By: Laura Van Zandt, MS, OTR/L
There are many reasons children are referred to occupational therapy, but one of the most common, especially for school-age children, is because of difficulties with handwriting. Expectations for handwriting increase quickly between grades.
In most preschools, handwriting is done through more hands-on activities (think playing with play dough or using a paint brush). Then in kindergarten, children are expected to be able to write. By first and second grade, they are expected to write for longer periods of time with accuracy.
Many of the children we see as Occupational Therapists are able to write, but might have concerns with proximal stability (think core and shoulder strength), endurance, or have an inefficient grip on their writing instruments that may lead to messy handwriting. Other reasons might also be related to vision or sensory processing.
Below are a few tools for children to help their hands for strength, endurance, and grasp.
Some things to keep in mind when picking out writing tools for children:
- The smaller the writing instrument is, the more likely it is to encourage a tripod-like grasp (you may need to build up the handle to encourage)
- For kids with decreased grasp strength, drawing and coloring with markers or gel crayons may be easier and decrease frustration when presented with more challenging activities
- Work on a vertical surface whenever possible. It’s not only great for working on increasing upper extremity and core strength, it encourages wrist extension which is important for proper grasp on writing instruments
Who doesn’t remember this pen from their childhood!? The Squiggle Wiggle Writer is a vibrating pen that produces squiggly lines. It comes with 3 interchangeable pens which slide in and out of the tip of the pen (which is great for working on bilateral coordination). The vibration is great for providing children with sensory input while drawing or writing which helps with focus and attention.
I am a huge fan of using mechanical pencils with children because it helps them work on grading the pressure they use when writing. If you press too hard, the tip will break which gets frustrating after a few tries.
Twist and Write Pencil
This pencil was designed for a child’s hand. The Y design not only encourages a child to utilize a tripod grasp, but it also forces them to use less pressure allowing them to write for longer periods of time without tiring.
Small Pencils, Broken Crayons
I always have a collection of 1/2 pencils to use with the kids. The shorter a pencil, the more likely they are to use a proper grasp.
Crayola has launched a handful of new products meant just for little hands. These egg-shaped crayons are the perfect size and shape for your little artist. There are many benefits of children drawing at an early age including developing fine motor and grasping skills, encourages creativity and imagination, improves hand-eye coordination and bilateral coordination.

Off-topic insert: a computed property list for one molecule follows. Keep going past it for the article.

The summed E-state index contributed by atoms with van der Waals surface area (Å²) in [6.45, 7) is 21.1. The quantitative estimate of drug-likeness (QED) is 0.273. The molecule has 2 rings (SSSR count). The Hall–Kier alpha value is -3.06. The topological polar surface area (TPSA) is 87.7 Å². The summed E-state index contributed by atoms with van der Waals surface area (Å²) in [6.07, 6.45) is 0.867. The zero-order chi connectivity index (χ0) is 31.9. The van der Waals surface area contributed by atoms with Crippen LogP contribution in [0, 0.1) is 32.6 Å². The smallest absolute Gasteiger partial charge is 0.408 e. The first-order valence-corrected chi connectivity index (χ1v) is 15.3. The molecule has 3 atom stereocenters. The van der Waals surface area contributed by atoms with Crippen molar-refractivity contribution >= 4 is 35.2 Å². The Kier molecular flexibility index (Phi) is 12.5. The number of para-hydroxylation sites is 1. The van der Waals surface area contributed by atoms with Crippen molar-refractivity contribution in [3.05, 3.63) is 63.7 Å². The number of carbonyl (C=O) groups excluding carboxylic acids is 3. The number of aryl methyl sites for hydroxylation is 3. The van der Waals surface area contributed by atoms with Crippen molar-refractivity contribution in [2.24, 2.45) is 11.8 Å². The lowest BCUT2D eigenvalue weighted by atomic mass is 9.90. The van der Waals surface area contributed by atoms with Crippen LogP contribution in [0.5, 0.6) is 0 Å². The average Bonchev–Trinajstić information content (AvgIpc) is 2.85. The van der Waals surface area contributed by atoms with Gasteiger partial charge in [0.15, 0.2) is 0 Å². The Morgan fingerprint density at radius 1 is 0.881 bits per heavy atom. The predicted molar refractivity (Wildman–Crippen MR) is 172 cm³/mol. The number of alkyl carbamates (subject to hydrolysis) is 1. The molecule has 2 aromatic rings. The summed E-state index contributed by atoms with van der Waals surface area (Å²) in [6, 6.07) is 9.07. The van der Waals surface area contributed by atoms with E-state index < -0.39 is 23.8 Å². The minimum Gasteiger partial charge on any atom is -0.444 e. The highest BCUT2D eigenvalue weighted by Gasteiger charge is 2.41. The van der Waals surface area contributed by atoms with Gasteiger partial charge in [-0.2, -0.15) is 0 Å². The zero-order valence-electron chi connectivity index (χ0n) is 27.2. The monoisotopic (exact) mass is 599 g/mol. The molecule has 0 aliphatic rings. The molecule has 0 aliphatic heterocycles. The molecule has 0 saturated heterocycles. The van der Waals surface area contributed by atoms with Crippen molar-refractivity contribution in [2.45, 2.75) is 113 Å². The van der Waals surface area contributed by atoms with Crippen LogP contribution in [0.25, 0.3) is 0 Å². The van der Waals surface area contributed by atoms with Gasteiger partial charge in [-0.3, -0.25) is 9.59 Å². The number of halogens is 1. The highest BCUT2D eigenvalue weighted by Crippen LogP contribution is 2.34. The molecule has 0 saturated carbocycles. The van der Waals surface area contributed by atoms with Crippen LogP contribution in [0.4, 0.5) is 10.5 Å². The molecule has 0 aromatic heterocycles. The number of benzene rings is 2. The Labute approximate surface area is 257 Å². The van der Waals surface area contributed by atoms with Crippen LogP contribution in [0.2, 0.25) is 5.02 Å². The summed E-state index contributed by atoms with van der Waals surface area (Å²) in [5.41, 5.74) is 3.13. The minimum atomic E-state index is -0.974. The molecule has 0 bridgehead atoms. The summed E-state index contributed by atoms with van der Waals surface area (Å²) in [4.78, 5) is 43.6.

If you have an easel, I highly recommend having even the youngest of artists to use that because working on a vertical surface is great for kids of all ages. Working on a vertical surface helps increase core and upper extremity strength while encouraging proper wrist position, head and neck position, promotes bilateral coordination, and crossing midline skills.
For a variety of reasons, kids spend more time on tablets these days. As with all things, as long as you don’t overdo it, working on the iPad can provide a lot of benefits. One of the things I recommend to all parents is that if they are going to let their kids use an iPad or other kind of tablet, be sure to have them use a stylus as much as possible to help develop fine motor and grasping skills. I think this is especially important if your child is doing any kind of handwriting or drawing apps. There are a lot of different stylus’ to choose.
Sidewalk Chalk or Small Chalk Pieces
One of my favorite outdoor activity is drawing with chalk.
Learning Without Tears Flip Crayons
This is one great product. The crayons are already nice and small to encourage a tripod grasp and having a different color on each end encourages in-hand manipulation skills.
Triangle shapes are perfect to encourage the use of just your first three fingers.
Who doesn’t like the power of doing something forbidden like writing on windows or in the bathtub! These special items from crayola are designed to encourage writing and creativity is a fun way but also keep mom and dad’s sanity with easier clean up!
For more information on occupational therapy services at Easterseals DuPage & Fox Valley, visit: http://www.easterseals.com/dfv/our-programs/medical-rehabilitation/occupational-therapy.html.